Meghan’s father, Thomas Markle, 75, living in Mexico, has been a royal pain to the royal couple, complaining that the celebrity duo has treated him shabbily and abandoned him.
The elder Markle has acknowledged that he sold his story to paparazzi, the tabloids and TV documentary producers to make money and to tell his version of his estrangement with his daughter and her new family.
Because of the outbreak of the deadly coronavirus, which has killed at least 19,000 in Britain, the court proceedings in London were conducted via video conference links. Aides to Prince Harry and his wife suggested that the couple would be listening in from their new home in Los Angeles.
Meghan is suing the Mail on Sunday and MailOnline over a series of articles that reproduced parts of a handwritten letter she sent to her father in August 2018.
“The bombshell five-page letter . . . lays bare the true depths of the Duchess’s estrangement from her father,” the tabloid reported at the time. News media around the world, including The Washington Post, reported on the scoop.
Meghan is claiming invasion of privacy, breach of data protection and copyright infringement. The tabloid not only quoted portions of her letter, but printed images of her elaborate handwritten script.
In court documents, the duchess also claims that the tabloid selectively edited her letter “in a misleading and dishonest manner.”
Associated Newspapers, the owner of the tabloid, argued in its response that Meghan had no reasonable expectation of privacy as she is a public figure.
The tabloid’s lawyers also said Meghan probably anticipated — even intended — that the letter would be published.
Mark Stephens, a British media lawyer not associated with the case, said the case was expanding beyond copyright and privacy issues to one examining wider behaviors around image curation and the actions of newspapers.
Initially, Stephens said, it looked as though the case might just be about copyright and privacy, which “on the face of it, looked like a pretty strong case.” for Meghan.
The law around copyright in letters is the same in the United States as it is in Britain, Stephens said. The recipient of a letter is given the envelope and paper it is written on, but the author of the letter retains the copyright and the right to reproduce or prevent its reproduction.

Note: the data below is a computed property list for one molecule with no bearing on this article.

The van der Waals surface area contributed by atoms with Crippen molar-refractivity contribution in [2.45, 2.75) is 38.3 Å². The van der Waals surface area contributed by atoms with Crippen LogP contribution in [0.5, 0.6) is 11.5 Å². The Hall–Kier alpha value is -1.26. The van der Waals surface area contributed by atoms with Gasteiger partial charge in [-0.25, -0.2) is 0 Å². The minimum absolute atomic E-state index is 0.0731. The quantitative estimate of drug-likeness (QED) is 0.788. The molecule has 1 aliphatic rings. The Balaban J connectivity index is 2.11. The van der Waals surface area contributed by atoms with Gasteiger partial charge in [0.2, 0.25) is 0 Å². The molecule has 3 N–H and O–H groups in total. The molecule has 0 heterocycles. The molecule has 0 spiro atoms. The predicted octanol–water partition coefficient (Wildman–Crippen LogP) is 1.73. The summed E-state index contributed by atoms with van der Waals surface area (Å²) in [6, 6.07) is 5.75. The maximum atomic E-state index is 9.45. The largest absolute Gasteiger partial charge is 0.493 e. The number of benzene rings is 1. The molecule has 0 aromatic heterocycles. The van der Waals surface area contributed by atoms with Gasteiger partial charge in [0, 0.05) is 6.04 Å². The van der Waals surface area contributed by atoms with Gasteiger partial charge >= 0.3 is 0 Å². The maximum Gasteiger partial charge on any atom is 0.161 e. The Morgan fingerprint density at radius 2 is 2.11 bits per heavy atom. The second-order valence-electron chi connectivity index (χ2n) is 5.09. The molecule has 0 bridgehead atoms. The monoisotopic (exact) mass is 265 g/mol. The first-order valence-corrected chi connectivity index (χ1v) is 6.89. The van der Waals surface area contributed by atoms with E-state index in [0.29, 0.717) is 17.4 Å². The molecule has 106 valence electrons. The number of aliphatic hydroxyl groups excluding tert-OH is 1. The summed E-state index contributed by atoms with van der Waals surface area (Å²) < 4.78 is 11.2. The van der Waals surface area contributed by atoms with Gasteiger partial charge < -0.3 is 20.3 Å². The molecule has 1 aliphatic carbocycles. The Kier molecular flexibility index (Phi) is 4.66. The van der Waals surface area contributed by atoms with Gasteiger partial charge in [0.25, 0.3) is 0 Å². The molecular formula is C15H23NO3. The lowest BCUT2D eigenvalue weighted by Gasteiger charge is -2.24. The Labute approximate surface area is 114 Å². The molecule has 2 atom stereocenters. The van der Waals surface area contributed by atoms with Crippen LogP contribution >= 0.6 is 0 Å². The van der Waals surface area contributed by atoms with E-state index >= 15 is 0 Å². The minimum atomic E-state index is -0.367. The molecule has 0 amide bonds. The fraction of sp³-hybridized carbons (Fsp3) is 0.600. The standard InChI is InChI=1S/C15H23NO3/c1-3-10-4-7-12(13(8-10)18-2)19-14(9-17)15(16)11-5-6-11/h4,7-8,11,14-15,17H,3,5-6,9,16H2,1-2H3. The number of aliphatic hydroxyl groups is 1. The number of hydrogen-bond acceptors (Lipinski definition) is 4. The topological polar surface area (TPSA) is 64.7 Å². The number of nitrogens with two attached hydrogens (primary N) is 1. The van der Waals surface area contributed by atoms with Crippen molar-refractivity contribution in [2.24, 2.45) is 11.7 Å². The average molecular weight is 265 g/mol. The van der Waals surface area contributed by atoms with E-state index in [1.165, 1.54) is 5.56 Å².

“Part of her claim is, ‘I wrote this letter, I own the copyright,’ Thomas Markle or Mail on Sunday had no right to reproduce it, and therefore it is an infringement of copyright . . . and in addition, it’s an intensely private letter, therefore, it’s a breach of my privacy to have published it or disclosed its contents,” Stephens said.
Associated Newspapers has defended the letter’s publication, saying that Thomas Markle had a “weighty right” to tell his version of events to set the record straight.
The tabloid’s defense suggests that Meghan had effectively breached her copyright by allowing five friends to brief People magazine for its cover story: “Meghan Markle’s Best Friends Break Their Silence: ‘We Want to Speak the Truth.’ ” One of them acknowledged the existence of the letter Meghan wrote to her dad.
In court documents made public Friday, and seen by The Washington Post, Meghan said she was unaware of the briefing to People magazine.
“The claimant did not know that this interview had taken place with People magazine, nor, critically, that reference had been made in the interview to the Letter.” Meghan’s lawyers said that had she known of the briefing, she would “never have consented to such a reference.”
Stephens said that the case was becoming one that looks at the broader issues of news coverage and briefings to the media.
“It’s expanding beyond copyright and privacy issues to one examining the behavior of Associated Newspapers. Did they deceive Thomas Markle? Did they harass him? Did they encourage him?” he said.
He also said the briefing to People magazine will come under scrutiny, and that there was a possibility that Meghan’s five friends could be asked to disclose to the courts communications between them.
The lawsuit has drawn comparisons with Princess Diana, Harry’s late mother, who sued the Mirror Group Newspapers for publishing photos of her at the gym. That case was settled before it went to trial.
Earlier this week, Harry and Meghan wrote to the editors of four British tabloids, saying that they would have “zero engagement” with them because of what they said were “distorted, false or invasive” stories.